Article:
Why “They” Believe Me

 “You’re too young to be the teacher!”

“You teach college?”

You’ve never taught high school?”

Do they think you’re a student?”

“They actually take you seriously?”

All common questions when people hear that I teach writing at the university that I once attended. 

Why, yes. “They” do. 

When I was younger, in my late teens and through my twenties, I got annoyed when people mistook my age. 

“You’ll appreciate it later” is a refrain I heard often. From my mom. My grandma. My friends’ moms. Everyone.

“Yeah….doubtful” and I snorted a little. 

I was annoyed at my twenty-eighth birthday. Not because it was a bad birthday. On the contrary. My husband took me to a Tigers game and we had a fun day. No, it was the “late twenties” but that bothered me. 

“Late twenties. Late twenties. Late twenties. LATE TWENTIES.” I scoffed from Woodward all the way across the parking structure, through the passage between Ford Field and Comerica Park. 

“Late twenties…

Then twenty-nine….

I proudly proclaimed it would be my FIRST twenty-ninth birthday. I would only turn 29.2, 29.3, 29.4, and so on after that fateful day. 

We did a really nice dinner with both sets of parents. And it was a good day.

However, thirty reared its ugly head. It loomed. Kind of like the marshmallow man in Ghostbusters. 

Or should I say, 29.2?

It wasn’t the number that bothered me. It was what it signified. I was married. Check. Owned my home? Check. Grad school? Check. 

But there was still something

And I don’t know what it was (is).

I should be something. Feel something. Say something. Else…

I was thirty after all.

My husband, my best friends, and my family knocked my birthday not just out of the park but into the next city. Hey Toledo, did you notice?

A few days before my birthday, two of my best friends took me on a mission. We ate breakfast at Toast, a place in Ferndale that I had heard of but never visited. Then we took a trip to The Peacock Room in Detroit. It’s one of the most beautiful dress shops I’ve ever seen much less shopped.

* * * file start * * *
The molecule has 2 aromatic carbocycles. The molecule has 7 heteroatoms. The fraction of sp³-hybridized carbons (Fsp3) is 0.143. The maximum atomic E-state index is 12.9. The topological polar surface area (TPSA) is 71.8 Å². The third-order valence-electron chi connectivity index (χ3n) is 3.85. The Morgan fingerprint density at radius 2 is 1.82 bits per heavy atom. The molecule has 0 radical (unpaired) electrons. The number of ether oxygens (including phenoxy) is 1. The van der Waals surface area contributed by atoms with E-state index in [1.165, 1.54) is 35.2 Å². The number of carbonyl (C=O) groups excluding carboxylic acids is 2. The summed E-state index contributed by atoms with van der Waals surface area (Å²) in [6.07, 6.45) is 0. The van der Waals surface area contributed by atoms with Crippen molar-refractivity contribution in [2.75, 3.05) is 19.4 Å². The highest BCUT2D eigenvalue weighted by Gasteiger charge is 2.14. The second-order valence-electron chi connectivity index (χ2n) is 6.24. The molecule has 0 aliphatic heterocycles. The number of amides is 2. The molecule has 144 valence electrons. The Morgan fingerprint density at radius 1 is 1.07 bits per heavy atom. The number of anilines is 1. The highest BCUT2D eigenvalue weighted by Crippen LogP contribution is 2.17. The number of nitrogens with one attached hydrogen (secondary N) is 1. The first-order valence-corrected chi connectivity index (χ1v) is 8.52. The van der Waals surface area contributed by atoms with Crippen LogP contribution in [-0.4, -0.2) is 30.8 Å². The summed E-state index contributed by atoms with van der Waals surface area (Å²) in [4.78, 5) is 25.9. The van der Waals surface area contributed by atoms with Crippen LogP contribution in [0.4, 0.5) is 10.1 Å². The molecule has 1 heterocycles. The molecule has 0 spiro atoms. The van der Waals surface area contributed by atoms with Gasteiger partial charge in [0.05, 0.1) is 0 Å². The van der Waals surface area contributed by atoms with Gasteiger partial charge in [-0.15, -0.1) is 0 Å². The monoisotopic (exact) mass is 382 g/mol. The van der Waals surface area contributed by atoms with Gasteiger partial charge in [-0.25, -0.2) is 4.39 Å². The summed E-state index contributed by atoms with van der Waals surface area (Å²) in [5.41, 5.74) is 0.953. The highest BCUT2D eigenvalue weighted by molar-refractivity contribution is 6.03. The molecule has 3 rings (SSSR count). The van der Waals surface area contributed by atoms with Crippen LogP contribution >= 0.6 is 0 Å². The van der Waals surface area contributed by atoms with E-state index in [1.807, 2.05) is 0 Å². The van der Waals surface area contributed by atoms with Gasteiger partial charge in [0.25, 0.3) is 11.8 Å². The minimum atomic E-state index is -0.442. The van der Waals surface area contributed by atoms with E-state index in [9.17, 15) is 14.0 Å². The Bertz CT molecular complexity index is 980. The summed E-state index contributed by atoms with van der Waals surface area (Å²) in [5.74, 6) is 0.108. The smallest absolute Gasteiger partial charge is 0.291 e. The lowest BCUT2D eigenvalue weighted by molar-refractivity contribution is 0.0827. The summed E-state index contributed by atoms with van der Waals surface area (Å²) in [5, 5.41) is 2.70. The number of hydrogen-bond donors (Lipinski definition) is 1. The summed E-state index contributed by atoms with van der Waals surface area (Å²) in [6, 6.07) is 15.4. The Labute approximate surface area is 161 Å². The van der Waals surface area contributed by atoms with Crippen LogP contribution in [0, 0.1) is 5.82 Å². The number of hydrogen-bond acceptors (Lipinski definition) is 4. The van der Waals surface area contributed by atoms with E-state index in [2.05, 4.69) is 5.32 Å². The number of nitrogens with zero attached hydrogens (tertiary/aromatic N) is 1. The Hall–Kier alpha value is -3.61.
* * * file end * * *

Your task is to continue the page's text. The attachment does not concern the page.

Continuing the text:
The entire day was fit for a queen and we took an iconic photo in front of The Thinker to commemorate. 

The next weekend, the weekend of my birthday, my husband took me to the Detroit Institute of Art to see the Frieda exhibit. It took my breath away. And I thought that was the end of the day. It wasn’t. 

We visited John K. King books on Layfayette. It is a bit of heaven on earth. 

Then, we ended up at one of my best friend’s homes. We went to dinner with her, her husband, and their delightful daughter. 

The day of my birthday, we had lunch at one of my favorite local places, ate cake made by another of my talented best friends, and went bowling with our parents and my husband’s aunt. 

My 29.2 birthday was not just a celebration. It was an event.

And I was the star. But what made it truly great was the participation of farm near every person I care about. Even my lifelong friend participated from California. 

Every time someone asks me my age, twenty-five is my “go to” answer. Don’t ask me why. I don’t have a good reason that isn’t itself a lie also.

Unless…

It’s because I started teaching when I was twenty-five.

When students ask, and they do, I say “I’m younger than George Washington, and I’m older than Miley Cirus.” And then they guess. And I state that even if the answer was correct, I would not tell them. Like politics and religion, my age isn’t a classroom topic of conversation. 

Yet they ask. 

Every year.

Today, I received a comment on my age that I haven’t received in the past.

My compliment came from a woman that I know only casually from school.

She has the most beautiful Eastern European accent. 

“Your parents must be so proud of all you have accomplished at such a young age. To teach college?”

I said thank you and that it had been a lot of work. 

“You have a young face and an old soul. I admire the way you connect with every person you meet.”

“I think that’s an important trait to have.” I replied,  “every person has something valuable to add.”

“You are a good teacher.” Then she told me to have a good class.

I thought of her comment about a young face and an old soul. I thought of it on my way to class and on my way home. 

What did she mean? I’ve heard that expression but no one has ever outright labeled me an old soul. 

I’ve always felt a little different. I like weird things. I listen to weird music. I wear weird clothes. I read weird books. 

And I have always been “old” for my age. Ask my parents. Or my K-12 teachers. Better yet? Ask my friends. 

I am just over a month from 29.3.

I am looking at this a little differently than I did last year. 

I am, as my gracious complimentor said, an old soul. And yes, I buy outrageously expensive vegan, organic lotion with SPF. 

Maybe that’s why “they” believe me. When I look in the mirror, I see a 29.2 year old. 

But maybe, just maybe, it’s not about what I see.

I’m beginning to see that the world sees me differently. At least my world does.

The people that matter to me see that “oldness” and know it’s the best part of me. They have helped me develop my best self.

And the friendly face at school today helped me too. 

This year, I’m not going to be 29.3. 

I’m almost 31.

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